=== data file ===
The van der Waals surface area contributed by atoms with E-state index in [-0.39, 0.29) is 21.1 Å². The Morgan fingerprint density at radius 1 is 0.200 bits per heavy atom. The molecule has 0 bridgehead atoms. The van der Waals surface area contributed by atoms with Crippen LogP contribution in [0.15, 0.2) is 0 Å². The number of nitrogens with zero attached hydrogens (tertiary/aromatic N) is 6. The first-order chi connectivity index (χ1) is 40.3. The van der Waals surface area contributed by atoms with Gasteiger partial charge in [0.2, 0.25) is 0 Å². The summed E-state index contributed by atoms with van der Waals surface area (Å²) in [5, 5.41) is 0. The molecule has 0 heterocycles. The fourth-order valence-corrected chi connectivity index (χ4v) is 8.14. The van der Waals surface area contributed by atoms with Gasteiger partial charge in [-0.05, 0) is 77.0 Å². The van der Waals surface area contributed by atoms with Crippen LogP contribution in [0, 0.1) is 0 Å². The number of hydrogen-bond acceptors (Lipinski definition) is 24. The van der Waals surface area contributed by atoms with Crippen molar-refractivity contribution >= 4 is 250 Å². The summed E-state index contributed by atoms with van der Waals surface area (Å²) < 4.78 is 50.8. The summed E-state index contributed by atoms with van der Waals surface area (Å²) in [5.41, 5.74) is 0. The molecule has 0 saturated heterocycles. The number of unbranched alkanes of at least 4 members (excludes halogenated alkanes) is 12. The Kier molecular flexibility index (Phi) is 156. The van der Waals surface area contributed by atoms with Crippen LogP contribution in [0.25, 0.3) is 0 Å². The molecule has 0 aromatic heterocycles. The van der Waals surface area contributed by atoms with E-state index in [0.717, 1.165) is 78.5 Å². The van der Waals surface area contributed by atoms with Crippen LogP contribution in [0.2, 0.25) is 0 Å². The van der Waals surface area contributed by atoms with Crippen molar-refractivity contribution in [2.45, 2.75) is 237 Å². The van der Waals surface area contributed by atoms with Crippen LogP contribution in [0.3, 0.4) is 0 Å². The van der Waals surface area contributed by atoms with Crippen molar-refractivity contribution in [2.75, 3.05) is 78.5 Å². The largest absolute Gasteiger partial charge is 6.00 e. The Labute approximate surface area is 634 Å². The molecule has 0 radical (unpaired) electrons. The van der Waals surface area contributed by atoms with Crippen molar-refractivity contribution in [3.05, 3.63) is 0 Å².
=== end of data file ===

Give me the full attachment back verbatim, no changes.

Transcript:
The van der Waals surface area contributed by atoms with E-state index in [-0.39, 0.29) is 21.1 Å². The Morgan fingerprint density at radius 1 is 0.200 bits per heavy atom. The molecule has 0 bridgehead atoms. The van der Waals surface area contributed by atoms with Crippen LogP contribution in [0.15, 0.2) is 0 Å². The number of nitrogens with zero attached hydrogens (tertiary/aromatic N) is 6. The first-order chi connectivity index (χ1) is 40.3. The van der Waals surface area contributed by atoms with Gasteiger partial charge in [0.2, 0.25) is 0 Å². The summed E-state index contributed by atoms with van der Waals surface area (Å²) in [5, 5.41) is 0. The molecule has 0 heterocycles. The fourth-order valence-corrected chi connectivity index (χ4v) is 8.14. The van der Waals surface area contributed by atoms with Gasteiger partial charge in [-0.05, 0) is 77.0 Å². The van der Waals surface area contributed by atoms with Crippen LogP contribution in [0, 0.1) is 0 Å². The number of hydrogen-bond acceptors (Lipinski definition) is 24. The van der Waals surface area contributed by atoms with Crippen molar-refractivity contribution >= 4 is 250 Å². The summed E-state index contributed by atoms with van der Waals surface area (Å²) < 4.78 is 50.8. The summed E-state index contributed by atoms with van der Waals surface area (Å²) in [5.41, 5.74) is 0. The molecule has 0 saturated heterocycles. The number of unbranched alkanes of at least 4 members (excludes halogenated alkanes) is 12. The Kier molecular flexibility index (Phi) is 156. The van der Waals surface area contributed by atoms with Crippen LogP contribution in [0.25, 0.3) is 0 Å². The molecule has 0 aromatic heterocycles. The van der Waals surface area contributed by atoms with E-state index in [0.717, 1.165) is 78.5 Å². The van der Waals surface area contributed by atoms with Crippen LogP contribution in [0.2, 0.25) is 0 Å². The van der Waals surface area contributed by atoms with Crippen molar-refractivity contribution in [2.45, 2.75) is 237 Å². The van der Waals surface area contributed by atoms with Crippen LogP contribution in [0.3, 0.4) is 0 Å². The van der Waals surface area contributed by atoms with Crippen molar-refractivity contribution in [2.75, 3.05) is 78.5 Å². The largest absolute Gasteiger partial charge is 6.00 e. The Labute approximate surface area is 634 Å². The molecule has 0 radical (unpaired) electrons. The van der Waals surface area contributed by atoms with Crippen molar-refractivity contribution in [3.05, 3.63) is 0 Å².